Travelogue – Suspended Mid-Air between Clouds and Treetops (Final)
What Goes Up Must Come Down
Morning began with another cup of perfect coffee and ripe fruit: bananas, papaya, pineapple and watermelon. We woke up earlier than planned and decided to catch the 7:30 am tour through the canopy at Arenal EcoGlide. Rose checked out TripAdvisor to check whether the place was safe. When you are suspended 200 feet above the ground in a harness attached to a thin wire and travelling at 15 km/hr, you want to be safe.
One would think that “canopy tours” we saw everywhere were about nature and exploring wildlife among the tree-tops. That was the furthest thing from the truth. Yes, you were in the tree-tops, and yes it was beautiful up there, but there was NOT a word about nature on the tour. Rather, there were words about safety, how to hold your hands, how to lean back and cross your legs, and mostly, how to brake with your gloved hand.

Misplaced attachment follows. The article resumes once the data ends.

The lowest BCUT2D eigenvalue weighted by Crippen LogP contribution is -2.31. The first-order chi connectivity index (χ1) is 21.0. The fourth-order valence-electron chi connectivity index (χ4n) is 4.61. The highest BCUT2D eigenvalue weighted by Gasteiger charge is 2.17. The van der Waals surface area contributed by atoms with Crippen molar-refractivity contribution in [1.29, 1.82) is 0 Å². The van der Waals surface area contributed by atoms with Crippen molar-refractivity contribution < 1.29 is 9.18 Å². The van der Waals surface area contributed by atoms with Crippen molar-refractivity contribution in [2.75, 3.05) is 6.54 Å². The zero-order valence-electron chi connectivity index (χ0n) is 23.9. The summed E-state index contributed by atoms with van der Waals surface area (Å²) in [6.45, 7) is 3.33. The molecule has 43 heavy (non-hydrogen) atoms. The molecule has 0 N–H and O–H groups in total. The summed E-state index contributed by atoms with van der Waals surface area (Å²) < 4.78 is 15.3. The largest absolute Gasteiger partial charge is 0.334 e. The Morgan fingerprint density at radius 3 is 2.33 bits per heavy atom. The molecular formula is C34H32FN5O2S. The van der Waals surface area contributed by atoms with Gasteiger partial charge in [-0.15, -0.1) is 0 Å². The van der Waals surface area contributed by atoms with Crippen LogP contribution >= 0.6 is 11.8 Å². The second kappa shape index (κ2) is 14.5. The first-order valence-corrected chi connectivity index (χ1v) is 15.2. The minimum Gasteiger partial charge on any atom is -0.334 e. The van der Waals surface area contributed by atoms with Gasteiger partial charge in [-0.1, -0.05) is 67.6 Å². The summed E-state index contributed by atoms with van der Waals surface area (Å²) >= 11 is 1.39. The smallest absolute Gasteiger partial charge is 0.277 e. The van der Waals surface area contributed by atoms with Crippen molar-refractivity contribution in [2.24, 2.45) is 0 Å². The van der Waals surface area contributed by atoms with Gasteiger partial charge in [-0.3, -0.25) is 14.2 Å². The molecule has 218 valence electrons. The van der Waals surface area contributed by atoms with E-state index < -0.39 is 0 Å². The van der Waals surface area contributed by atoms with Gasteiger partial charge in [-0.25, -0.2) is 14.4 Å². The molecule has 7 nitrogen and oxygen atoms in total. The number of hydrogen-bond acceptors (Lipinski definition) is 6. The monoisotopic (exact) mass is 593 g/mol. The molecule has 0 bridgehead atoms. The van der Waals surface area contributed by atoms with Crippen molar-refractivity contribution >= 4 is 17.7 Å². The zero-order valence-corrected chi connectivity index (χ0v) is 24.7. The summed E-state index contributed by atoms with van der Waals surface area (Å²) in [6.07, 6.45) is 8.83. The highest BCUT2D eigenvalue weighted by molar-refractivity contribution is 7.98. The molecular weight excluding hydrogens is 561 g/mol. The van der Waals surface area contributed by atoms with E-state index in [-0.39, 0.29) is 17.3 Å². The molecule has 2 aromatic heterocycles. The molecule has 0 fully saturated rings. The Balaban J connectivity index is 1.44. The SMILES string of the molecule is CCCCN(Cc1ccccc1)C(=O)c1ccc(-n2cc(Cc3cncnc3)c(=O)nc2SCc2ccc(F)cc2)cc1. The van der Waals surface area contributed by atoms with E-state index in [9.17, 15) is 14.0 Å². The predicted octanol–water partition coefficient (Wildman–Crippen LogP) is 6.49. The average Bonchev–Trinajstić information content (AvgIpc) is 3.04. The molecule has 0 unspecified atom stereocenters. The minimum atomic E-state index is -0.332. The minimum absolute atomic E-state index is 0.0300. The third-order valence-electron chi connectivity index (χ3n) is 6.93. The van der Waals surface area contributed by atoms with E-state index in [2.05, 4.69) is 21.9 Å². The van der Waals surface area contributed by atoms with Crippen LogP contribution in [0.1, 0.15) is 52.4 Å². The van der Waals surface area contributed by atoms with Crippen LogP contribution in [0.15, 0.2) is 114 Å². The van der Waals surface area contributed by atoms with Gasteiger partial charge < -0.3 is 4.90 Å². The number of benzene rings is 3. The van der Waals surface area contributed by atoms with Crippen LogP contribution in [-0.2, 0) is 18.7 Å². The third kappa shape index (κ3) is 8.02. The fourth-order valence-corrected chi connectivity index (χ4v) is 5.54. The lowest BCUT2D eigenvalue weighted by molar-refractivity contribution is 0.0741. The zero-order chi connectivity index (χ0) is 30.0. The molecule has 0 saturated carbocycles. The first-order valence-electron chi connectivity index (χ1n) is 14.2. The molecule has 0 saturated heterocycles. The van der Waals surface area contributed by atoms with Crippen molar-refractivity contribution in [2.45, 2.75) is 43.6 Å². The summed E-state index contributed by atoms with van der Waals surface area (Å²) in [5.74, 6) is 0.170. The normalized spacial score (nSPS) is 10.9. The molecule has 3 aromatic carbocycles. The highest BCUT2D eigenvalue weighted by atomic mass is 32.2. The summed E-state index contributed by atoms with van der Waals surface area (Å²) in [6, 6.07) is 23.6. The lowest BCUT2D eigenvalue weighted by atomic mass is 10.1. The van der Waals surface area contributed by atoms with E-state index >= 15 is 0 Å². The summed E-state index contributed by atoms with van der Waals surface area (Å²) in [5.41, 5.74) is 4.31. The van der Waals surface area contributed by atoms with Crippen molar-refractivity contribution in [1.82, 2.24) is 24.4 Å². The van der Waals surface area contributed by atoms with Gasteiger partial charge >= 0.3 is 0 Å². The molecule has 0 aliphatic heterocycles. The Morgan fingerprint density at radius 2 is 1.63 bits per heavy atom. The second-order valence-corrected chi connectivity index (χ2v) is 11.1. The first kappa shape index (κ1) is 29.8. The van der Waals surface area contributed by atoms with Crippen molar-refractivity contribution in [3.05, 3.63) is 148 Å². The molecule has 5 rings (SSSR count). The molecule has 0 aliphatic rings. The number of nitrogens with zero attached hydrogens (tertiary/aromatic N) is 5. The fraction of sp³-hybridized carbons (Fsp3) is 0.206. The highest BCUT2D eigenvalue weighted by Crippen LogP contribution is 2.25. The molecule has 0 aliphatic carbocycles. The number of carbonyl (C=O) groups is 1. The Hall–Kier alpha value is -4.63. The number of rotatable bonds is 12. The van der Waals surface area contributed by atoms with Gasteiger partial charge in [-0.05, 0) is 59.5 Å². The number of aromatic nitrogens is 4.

This was adventure tourism. Canopy tours are in the same family as bungee jumping. Put someone in a very very high place and push them off the cliff. In this case, we were in a harness. Our compatriots on the tour were from children up to late middle age. We took a rattling open-air truck up a steep winding mountain road to the send-off point, a platform high in the jungle. From our initial run we landed on a tiny platform, 200 feet up a tree, with a view of the valley way way way below. That was a short run, a “trial run”. The next leg of the trip was longer, sweeping across a valley, in some places several hundred feet up. We were told “no brake, until the end”, and that if you run out of power, momentum, you could turn around, with your back to your destination, and pull yourself, hand over hand until the next landing pad. I did look around a lot at the amazing vistas of the valley and treetops, but did not “see” much wildlife.
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